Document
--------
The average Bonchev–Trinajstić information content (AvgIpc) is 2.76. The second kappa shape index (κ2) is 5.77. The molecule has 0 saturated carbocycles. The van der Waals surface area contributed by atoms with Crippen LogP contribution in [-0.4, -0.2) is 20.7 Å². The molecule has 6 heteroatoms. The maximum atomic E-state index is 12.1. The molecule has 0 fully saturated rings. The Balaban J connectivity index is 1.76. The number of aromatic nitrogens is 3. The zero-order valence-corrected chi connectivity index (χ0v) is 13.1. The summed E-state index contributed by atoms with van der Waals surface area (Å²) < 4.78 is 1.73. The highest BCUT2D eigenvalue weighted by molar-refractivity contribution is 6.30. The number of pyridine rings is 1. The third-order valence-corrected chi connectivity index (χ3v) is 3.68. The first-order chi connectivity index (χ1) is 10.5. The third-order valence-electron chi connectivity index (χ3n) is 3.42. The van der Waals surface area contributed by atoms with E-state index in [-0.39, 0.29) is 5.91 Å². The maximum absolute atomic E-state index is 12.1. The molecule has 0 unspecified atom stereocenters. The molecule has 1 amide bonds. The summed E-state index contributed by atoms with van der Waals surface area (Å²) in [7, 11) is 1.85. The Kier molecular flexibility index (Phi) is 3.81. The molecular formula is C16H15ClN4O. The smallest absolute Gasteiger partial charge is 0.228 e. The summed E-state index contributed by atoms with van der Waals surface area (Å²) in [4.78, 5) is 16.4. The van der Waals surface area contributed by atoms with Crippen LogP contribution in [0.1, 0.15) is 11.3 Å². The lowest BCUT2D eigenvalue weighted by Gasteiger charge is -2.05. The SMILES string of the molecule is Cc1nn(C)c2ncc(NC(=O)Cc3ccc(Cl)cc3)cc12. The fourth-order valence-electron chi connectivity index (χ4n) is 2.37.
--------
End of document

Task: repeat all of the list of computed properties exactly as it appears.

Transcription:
The average Bonchev–Trinajstić information content (AvgIpc) is 2.76. The second kappa shape index (κ2) is 5.77. The molecule has 0 saturated carbocycles. The van der Waals surface area contributed by atoms with Crippen LogP contribution in [-0.4, -0.2) is 20.7 Å². The molecule has 6 heteroatoms. The maximum atomic E-state index is 12.1. The molecule has 0 fully saturated rings. The Balaban J connectivity index is 1.76. The number of aromatic nitrogens is 3. The zero-order valence-corrected chi connectivity index (χ0v) is 13.1. The summed E-state index contributed by atoms with van der Waals surface area (Å²) < 4.78 is 1.73. The highest BCUT2D eigenvalue weighted by molar-refractivity contribution is 6.30. The number of pyridine rings is 1. The third-order valence-corrected chi connectivity index (χ3v) is 3.68. The first-order chi connectivity index (χ1) is 10.5. The third-order valence-electron chi connectivity index (χ3n) is 3.42. The van der Waals surface area contributed by atoms with E-state index in [-0.39, 0.29) is 5.91 Å². The maximum absolute atomic E-state index is 12.1. The molecule has 0 unspecified atom stereocenters. The molecule has 1 amide bonds. The summed E-state index contributed by atoms with van der Waals surface area (Å²) in [7, 11) is 1.85. The Kier molecular flexibility index (Phi) is 3.81. The molecular formula is C16H15ClN4O. The smallest absolute Gasteiger partial charge is 0.228 e. The summed E-state index contributed by atoms with van der Waals surface area (Å²) in [4.78, 5) is 16.4. The van der Waals surface area contributed by atoms with Crippen LogP contribution in [0.1, 0.15) is 11.3 Å². The lowest BCUT2D eigenvalue weighted by Gasteiger charge is -2.05. The SMILES string of the molecule is Cc1nn(C)c2ncc(NC(=O)Cc3ccc(Cl)cc3)cc12. The fourth-order valence-electron chi connectivity index (χ4n) is 2.37.